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bailej03

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Pegging your currency to the USD to maintain the affordability of your exports by USA consumers typically involves creating new money at a like rate to the USA. However, if your economy didn't need such monetary stimulation, it may seriously overheat. Thus, at some tipping point, the slowly-lessening advantages of pegging to the USD presumably become outweighed by the growing disadvantages, and the peg is junked.

 

My questions about this tipping point are twofold:

 

1. Is there a first-mover advantage in junking one's peg, in order to obtain the best exit prices for one's USD holdings? That is, is it likely that the world will get any early warning of such a monetary shockwave? In other words, are there any strong motivations for any first-moving USD-dumper to warn of their intentions? Note that I'm not talking about motivations for issuing the usual empty threats.

 

2. I dimly perceive that any decision to allow the Yuan to fully strengthen involves China choosing between two evils: the loss of USA consumer markets, and the destructive outworkings of the overheating of the Chinese economy. But are there any more positive motivations from China's viewpoint for a stronger Yuan, such as the acquisition of cheap USA assets? Or are USA protectionist measures likely to be escalated ahead of any large-scale Chinese acquisitive moves, and be adequately effective?

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In reply to: cooma on Sunday 23/09/07 06:03pm

I suggest another really useful source of discussion on the USD is a blog run by Brad Setser. His blogs are on the website of Nouriel Roubini, who is a well regarded academic economist (and who for some time has been calling the US housing to crash and burn). Apparently both Roubini and Setser picked that the USD would weaken in 2005 and when it did not they copped a fair amount of derision from the bulls. Since then Roubini has moved on to other topics but Setser has not.

 

Most of Setser's blogs are about international trade and currencies and he seems to focus on two imbalances the US has: one is with China and the other is with all the petro-economies. From memory he made a distinction between the east Asian industrial countries like China and Japan who want to support the USD (so that the US can keep buying toys and cars from them) and the petro-economies who are more ambivalent. For instance Iran (surprise) already requires Japan to pay for its oil in yen and not USD.

 

Wossname - I think Setser would argue that China and Japan are in too deep to think of being first movers away from the USD but oil exporters like Iran and Russia may see less reason to keep up the charade.

 

The url is http://www.rgemonitor.com/index.php

 

regards

 

triage

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In reply to: triage on Sunday 23/09/07 08:42pm

Hi Triage,

 

"...Setser would argue that China and Japan are in too deep to think of being first movers away from the USD but oil exporters like Iran and Russia may see less reason to keep up the charade."

 

I was using China as a well-known example, I don't have any strong opinions about which country might choose to dump the dollar first. However, if your source Setser thinks that oil exporters like Russia and Iran would have the least to lose by breaking their USD linkages, I've no reason to argue. Russia in particular has me wondering, given that the M3 growth rate there is reportedly approaching 50%. I mean, how long can that go on for? In relation to Iran, my question would be whether it has enough international influence to start any anti-USD trends yet.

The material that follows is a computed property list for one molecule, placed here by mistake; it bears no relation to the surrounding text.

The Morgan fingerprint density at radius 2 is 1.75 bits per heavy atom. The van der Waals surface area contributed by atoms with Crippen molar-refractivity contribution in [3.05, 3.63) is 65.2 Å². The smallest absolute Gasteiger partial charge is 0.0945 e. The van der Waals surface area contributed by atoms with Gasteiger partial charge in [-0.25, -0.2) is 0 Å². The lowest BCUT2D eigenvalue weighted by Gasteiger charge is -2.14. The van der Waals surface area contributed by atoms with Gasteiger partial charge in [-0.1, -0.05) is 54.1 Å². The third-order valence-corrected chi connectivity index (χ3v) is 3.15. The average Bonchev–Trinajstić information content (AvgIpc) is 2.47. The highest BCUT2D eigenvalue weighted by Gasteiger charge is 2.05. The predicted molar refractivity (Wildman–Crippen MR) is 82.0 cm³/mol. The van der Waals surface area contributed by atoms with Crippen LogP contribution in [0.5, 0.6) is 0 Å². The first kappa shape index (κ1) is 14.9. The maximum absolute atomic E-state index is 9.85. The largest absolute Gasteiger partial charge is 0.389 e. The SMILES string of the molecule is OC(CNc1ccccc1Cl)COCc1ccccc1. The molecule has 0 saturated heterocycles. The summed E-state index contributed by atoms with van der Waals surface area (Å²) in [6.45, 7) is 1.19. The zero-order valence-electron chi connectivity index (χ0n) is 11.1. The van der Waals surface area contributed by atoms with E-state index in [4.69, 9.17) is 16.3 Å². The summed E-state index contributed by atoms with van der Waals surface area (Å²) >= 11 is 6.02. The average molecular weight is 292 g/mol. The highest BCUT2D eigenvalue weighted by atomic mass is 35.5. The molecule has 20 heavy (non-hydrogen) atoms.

I'm still interested in what benefits countries might perceive that they could gain by changing their currency relationship to the USD, and how they might go about it. I suspect that the current wisdom on this topic may be an oversimplification of the complex balance of pros and cons involved. Further, if there does happen to be a first-mover advantage, repudiation of the USD might begin without warning, and could conceivably become a rout.

 

Any currency buffs out there?

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In reply to: Yeti on Monday 24/09/07 07:23am

It was one of the 15/9 lot of 4.

 

Listen to the last 20 mins of the !st hour to get the gist of the future behaviour of Gold.

Then when you have time, listen to the 4, then the next 4 from 22/9.

I download onto my Ipod and listen when convenient.

 

Cooma

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Tend to agree Woteva, for at least the following reason: Treasury International Capital flows, net of trade and budget deficits, have upticked in recent times, as can be seen on the plots titled "The International Dollar - Income and Expense" at http://www.nowandfutures.com/key_stats.html.

 

For those like me who didn't know, TIC flows, net of deficits, reflect international demand for the dollar. Of course, changes in demand for anything are a predictor of where the price is headed. Thus, TIC flows, net of deficits, are correlated to the international value of the dollar, and show the trend and expected trend quite well.

 

Thus this uptick in net TIC suggests that the USD value may rise too for a bit. A potential caveat concerns how well the curve reflects the most recent TIC flows.

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